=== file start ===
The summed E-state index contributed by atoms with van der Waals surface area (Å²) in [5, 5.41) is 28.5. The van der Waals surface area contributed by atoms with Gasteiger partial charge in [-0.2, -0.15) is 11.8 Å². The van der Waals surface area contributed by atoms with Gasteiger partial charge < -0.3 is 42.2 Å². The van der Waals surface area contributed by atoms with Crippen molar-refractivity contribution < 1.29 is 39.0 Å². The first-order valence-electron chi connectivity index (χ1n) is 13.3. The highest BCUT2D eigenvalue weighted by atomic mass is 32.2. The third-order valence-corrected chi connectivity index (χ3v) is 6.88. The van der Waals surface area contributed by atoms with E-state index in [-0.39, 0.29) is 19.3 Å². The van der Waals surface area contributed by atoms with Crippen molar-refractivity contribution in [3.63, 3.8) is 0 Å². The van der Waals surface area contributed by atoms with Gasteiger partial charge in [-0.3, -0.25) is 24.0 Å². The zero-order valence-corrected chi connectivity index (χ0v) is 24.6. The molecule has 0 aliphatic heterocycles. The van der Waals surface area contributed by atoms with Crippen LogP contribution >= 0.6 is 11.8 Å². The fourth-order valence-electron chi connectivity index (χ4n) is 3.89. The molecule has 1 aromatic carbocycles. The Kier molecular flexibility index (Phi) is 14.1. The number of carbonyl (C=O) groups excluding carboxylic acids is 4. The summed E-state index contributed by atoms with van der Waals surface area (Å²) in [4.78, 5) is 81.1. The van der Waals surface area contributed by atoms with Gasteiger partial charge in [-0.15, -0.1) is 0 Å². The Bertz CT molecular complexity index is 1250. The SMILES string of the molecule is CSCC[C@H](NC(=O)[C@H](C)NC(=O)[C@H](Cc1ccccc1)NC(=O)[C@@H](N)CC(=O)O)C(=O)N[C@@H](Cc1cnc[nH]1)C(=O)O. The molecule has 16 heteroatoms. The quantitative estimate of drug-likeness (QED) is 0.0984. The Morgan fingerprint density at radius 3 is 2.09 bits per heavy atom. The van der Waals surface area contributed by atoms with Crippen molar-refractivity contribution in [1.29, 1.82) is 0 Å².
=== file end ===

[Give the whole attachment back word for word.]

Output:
The summed E-state index contributed by atoms with van der Waals surface area (Å²) in [5, 5.41) is 28.5. The van der Waals surface area contributed by atoms with Gasteiger partial charge in [-0.2, -0.15) is 11.8 Å². The van der Waals surface area contributed by atoms with Gasteiger partial charge < -0.3 is 42.2 Å². The van der Waals surface area contributed by atoms with Crippen molar-refractivity contribution < 1.29 is 39.0 Å². The first-order valence-electron chi connectivity index (χ1n) is 13.3. The highest BCUT2D eigenvalue weighted by atomic mass is 32.2. The third-order valence-corrected chi connectivity index (χ3v) is 6.88. The van der Waals surface area contributed by atoms with E-state index in [-0.39, 0.29) is 19.3 Å². The van der Waals surface area contributed by atoms with Crippen molar-refractivity contribution in [3.63, 3.8) is 0 Å². The van der Waals surface area contributed by atoms with Gasteiger partial charge in [-0.3, -0.25) is 24.0 Å². The zero-order valence-corrected chi connectivity index (χ0v) is 24.6. The molecule has 0 aliphatic heterocycles. The van der Waals surface area contributed by atoms with Crippen LogP contribution >= 0.6 is 11.8 Å². The fourth-order valence-electron chi connectivity index (χ4n) is 3.89. The molecule has 1 aromatic carbocycles. The Kier molecular flexibility index (Phi) is 14.1. The number of carbonyl (C=O) groups excluding carboxylic acids is 4. The summed E-state index contributed by atoms with van der Waals surface area (Å²) in [4.78, 5) is 81.1. The van der Waals surface area contributed by atoms with Gasteiger partial charge in [-0.15, -0.1) is 0 Å². The Bertz CT molecular complexity index is 1250. The SMILES string of the molecule is CSCC[C@H](NC(=O)[C@H](C)NC(=O)[C@H](Cc1ccccc1)NC(=O)[C@@H](N)CC(=O)O)C(=O)N[C@@H](Cc1cnc[nH]1)C(=O)O. The molecule has 16 heteroatoms. The quantitative estimate of drug-likeness (QED) is 0.0984. The Morgan fingerprint density at radius 3 is 2.09 bits per heavy atom. The van der Waals surface area contributed by atoms with Crippen molar-refractivity contribution in [1.29, 1.82) is 0 Å².